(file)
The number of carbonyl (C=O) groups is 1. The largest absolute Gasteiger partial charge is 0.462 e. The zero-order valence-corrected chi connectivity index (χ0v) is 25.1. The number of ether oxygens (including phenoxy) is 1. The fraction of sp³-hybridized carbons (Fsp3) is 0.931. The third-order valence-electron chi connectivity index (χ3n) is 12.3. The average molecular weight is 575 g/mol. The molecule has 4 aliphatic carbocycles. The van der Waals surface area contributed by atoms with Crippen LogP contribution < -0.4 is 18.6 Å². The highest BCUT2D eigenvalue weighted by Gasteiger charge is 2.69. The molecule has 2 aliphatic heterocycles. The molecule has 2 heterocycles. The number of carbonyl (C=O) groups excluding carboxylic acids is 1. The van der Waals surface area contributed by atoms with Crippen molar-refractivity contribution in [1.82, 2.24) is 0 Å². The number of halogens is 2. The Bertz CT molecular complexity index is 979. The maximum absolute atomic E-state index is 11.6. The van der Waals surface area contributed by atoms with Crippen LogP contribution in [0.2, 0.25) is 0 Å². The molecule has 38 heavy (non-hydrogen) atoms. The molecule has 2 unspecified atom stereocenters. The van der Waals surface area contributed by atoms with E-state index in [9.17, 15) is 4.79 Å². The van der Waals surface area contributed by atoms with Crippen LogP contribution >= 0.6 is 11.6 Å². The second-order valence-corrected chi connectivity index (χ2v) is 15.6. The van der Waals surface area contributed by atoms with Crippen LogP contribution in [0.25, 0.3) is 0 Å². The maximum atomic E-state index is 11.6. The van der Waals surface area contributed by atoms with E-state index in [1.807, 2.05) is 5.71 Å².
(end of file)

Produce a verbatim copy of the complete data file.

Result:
The number of carbonyl (C=O) groups is 1. The largest absolute Gasteiger partial charge is 0.462 e. The zero-order valence-corrected chi connectivity index (χ0v) is 25.1. The number of ether oxygens (including phenoxy) is 1. The fraction of sp³-hybridized carbons (Fsp3) is 0.931. The third-order valence-electron chi connectivity index (χ3n) is 12.3. The average molecular weight is 575 g/mol. The molecule has 4 aliphatic carbocycles. The van der Waals surface area contributed by atoms with Crippen LogP contribution < -0.4 is 18.6 Å². The highest BCUT2D eigenvalue weighted by Gasteiger charge is 2.69. The molecule has 2 aliphatic heterocycles. The molecule has 2 heterocycles. The number of carbonyl (C=O) groups excluding carboxylic acids is 1. The van der Waals surface area contributed by atoms with Crippen molar-refractivity contribution in [1.82, 2.24) is 0 Å². The number of halogens is 2. The Bertz CT molecular complexity index is 979. The maximum absolute atomic E-state index is 11.6. The van der Waals surface area contributed by atoms with Crippen LogP contribution in [0.2, 0.25) is 0 Å². The molecule has 38 heavy (non-hydrogen) atoms. The molecule has 2 unspecified atom stereocenters. The van der Waals surface area contributed by atoms with E-state index in [9.17, 15) is 4.79 Å². The van der Waals surface area contributed by atoms with Crippen LogP contribution >= 0.6 is 11.6 Å². The second-order valence-corrected chi connectivity index (χ2v) is 15.6. The van der Waals surface area contributed by atoms with Crippen LogP contribution in [0.25, 0.3) is 0 Å². The maximum atomic E-state index is 11.6. The van der Waals surface area contributed by atoms with E-state index in [1.807, 2.05) is 5.71 Å².